Microsoft's Windows Phone division shared some tips to basic parental control on Windows Phone to help protect you kids. Here are the steps to set up Windows Phone-related control settings:
Creating a child account - First thing you'll need to create a Windows Live ID account for your child, if they don't already use Hotmail, Zune, or Xbox. Once you've created a child account, enter it during Windows Phone set up or the first time your son or daughter uses Marketplace.
Choosing what apps your child can download - Assuming, you've created your child's a Live ID, you now have some control over what apps your child can buy or download. (Parents are always asked to sign in to approve changes to these settings.) Here's how to do it:
- Go to Zune.net, click Sign in, and enter your child's new Live ID. (The first time you'll be asked to enter your country and child's date of birth once more, and sign in with your adult account to confirm. This article has more detail about child accounts.)
- Click My Account.
- Under Account Summary, click Update Family Settings. When prompted, enter your Windows Live ID to authorize changes.
You'll then see an option to block or allow purchases including apps, music and videos. If you choose Blocked, your child can't buy any paid apps from Marketplace. But they can still download free apps--something worth remembering. (If you want to allow them to buy a specific paid app later, you can always go in and turn this off temporarily.)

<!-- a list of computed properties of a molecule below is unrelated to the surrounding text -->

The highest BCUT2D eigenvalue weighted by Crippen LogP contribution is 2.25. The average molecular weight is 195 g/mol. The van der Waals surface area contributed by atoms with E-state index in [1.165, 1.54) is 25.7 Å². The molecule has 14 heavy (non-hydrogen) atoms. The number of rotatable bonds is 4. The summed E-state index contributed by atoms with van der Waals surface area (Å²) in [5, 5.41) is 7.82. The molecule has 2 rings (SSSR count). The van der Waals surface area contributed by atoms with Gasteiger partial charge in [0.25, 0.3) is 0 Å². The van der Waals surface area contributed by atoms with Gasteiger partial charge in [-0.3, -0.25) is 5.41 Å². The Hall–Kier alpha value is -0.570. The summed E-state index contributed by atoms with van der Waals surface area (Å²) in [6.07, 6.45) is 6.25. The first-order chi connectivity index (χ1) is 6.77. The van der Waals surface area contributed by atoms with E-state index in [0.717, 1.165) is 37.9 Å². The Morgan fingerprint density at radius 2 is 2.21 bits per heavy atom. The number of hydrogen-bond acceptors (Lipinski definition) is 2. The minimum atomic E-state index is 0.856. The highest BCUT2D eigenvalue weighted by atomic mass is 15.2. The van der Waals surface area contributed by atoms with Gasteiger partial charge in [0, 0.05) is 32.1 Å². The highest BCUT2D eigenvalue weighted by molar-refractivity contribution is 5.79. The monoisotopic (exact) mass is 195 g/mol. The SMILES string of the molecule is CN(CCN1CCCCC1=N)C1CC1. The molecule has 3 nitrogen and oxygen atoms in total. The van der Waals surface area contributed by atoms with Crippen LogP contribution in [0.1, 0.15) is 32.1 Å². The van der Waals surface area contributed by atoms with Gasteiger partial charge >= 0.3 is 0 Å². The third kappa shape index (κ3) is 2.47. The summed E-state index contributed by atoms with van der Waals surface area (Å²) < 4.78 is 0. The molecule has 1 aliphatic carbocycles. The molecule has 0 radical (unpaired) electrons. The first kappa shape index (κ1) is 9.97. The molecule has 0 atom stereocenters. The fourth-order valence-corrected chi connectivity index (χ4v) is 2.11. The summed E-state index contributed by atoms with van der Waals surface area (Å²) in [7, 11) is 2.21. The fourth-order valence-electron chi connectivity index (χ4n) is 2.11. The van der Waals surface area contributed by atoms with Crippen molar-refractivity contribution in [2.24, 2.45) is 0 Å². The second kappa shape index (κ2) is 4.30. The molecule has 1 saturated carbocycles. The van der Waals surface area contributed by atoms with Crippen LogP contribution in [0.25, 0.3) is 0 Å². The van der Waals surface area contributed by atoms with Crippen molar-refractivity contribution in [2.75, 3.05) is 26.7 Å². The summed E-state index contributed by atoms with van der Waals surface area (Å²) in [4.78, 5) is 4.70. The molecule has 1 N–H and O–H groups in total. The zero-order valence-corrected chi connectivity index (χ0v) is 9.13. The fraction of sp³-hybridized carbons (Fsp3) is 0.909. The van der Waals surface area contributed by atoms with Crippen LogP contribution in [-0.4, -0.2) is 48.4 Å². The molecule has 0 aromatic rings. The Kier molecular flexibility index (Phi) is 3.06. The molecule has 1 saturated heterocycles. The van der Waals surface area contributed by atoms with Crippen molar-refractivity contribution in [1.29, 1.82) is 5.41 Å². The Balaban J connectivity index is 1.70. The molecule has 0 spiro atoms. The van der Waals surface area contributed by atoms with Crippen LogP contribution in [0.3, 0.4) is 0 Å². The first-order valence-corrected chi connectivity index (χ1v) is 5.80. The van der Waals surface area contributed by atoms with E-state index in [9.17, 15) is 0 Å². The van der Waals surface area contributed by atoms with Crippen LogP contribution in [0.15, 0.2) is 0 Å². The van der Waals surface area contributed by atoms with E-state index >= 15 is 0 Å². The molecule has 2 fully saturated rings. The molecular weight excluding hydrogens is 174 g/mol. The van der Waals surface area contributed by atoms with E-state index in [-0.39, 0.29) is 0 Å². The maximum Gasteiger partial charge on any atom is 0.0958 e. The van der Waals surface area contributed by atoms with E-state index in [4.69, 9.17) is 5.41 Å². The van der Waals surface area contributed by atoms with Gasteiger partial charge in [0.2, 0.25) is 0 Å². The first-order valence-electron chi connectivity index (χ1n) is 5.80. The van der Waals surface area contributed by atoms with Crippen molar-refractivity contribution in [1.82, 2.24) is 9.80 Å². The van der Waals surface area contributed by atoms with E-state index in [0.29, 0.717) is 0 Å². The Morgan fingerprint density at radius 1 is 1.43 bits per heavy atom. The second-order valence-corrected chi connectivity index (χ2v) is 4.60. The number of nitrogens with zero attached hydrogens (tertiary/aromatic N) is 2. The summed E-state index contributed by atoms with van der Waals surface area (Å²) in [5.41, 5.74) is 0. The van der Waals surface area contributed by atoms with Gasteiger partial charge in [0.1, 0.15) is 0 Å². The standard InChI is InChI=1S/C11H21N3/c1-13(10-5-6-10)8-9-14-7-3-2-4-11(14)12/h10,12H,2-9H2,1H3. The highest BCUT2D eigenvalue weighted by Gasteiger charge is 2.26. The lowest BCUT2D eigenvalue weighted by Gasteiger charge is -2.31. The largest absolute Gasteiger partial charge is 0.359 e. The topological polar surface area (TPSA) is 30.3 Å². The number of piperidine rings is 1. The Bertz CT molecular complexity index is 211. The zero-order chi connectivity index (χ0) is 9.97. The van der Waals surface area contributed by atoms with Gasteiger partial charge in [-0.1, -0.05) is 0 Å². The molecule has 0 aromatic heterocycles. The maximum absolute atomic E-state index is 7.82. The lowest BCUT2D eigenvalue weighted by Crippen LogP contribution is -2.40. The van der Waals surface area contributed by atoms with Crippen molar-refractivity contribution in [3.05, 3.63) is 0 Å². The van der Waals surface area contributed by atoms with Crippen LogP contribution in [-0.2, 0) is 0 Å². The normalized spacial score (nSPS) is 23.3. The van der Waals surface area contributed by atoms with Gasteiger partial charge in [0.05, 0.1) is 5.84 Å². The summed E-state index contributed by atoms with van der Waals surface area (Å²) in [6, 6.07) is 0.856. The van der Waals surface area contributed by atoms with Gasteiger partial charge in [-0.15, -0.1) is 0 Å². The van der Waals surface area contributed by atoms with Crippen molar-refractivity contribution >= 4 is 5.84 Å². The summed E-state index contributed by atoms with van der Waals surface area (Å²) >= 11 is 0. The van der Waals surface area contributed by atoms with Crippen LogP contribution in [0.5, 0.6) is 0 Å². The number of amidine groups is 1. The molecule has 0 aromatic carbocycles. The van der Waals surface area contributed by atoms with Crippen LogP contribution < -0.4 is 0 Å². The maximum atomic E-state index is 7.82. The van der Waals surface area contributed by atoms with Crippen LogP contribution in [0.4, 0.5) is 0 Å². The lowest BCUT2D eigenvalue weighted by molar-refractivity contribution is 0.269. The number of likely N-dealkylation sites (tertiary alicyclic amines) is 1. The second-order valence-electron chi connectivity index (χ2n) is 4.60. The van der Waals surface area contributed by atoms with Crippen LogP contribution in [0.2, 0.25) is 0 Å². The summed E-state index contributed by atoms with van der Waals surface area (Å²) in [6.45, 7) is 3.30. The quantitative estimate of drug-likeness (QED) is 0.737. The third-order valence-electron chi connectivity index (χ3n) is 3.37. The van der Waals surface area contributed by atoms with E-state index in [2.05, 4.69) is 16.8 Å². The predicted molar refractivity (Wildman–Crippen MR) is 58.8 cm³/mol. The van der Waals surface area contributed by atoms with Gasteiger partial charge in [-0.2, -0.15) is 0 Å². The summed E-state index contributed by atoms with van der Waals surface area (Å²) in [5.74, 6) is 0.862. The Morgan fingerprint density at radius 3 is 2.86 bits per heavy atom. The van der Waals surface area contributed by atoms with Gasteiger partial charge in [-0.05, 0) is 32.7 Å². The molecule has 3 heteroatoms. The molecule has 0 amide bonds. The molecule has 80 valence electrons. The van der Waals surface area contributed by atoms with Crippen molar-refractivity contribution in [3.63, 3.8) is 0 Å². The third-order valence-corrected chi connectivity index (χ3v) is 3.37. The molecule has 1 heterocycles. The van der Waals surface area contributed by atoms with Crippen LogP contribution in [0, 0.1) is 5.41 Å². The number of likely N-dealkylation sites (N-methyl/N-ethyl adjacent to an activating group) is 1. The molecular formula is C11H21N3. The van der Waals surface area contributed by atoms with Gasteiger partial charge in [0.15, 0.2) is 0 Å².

The second option applies to explicit music and games with an ESRB rating of Mature or higher. Choose Blocked to prevent your child from downloading or streaming this type of content.
A couple caveats: "This setting doesn't affect music acquired outside Zune, or prevent your child from seeing explicit titles while browsing Marketplace. It also won't prevent your son or daughter from downloading apps and games that haven't been rated," Microsoft explains.
Xbox LIVE-related settings - you might already know about some of the parental controls and privacy settings for the console. But a few--such as the ability to approve Xbox LIVE friend and game requests--can apply to the Games Hub. You can also decide whether your child can see other people's Xbox LIVE profiles and friends. Most of these settings are blocked by default for anybody 12 or younger.
To change these settings: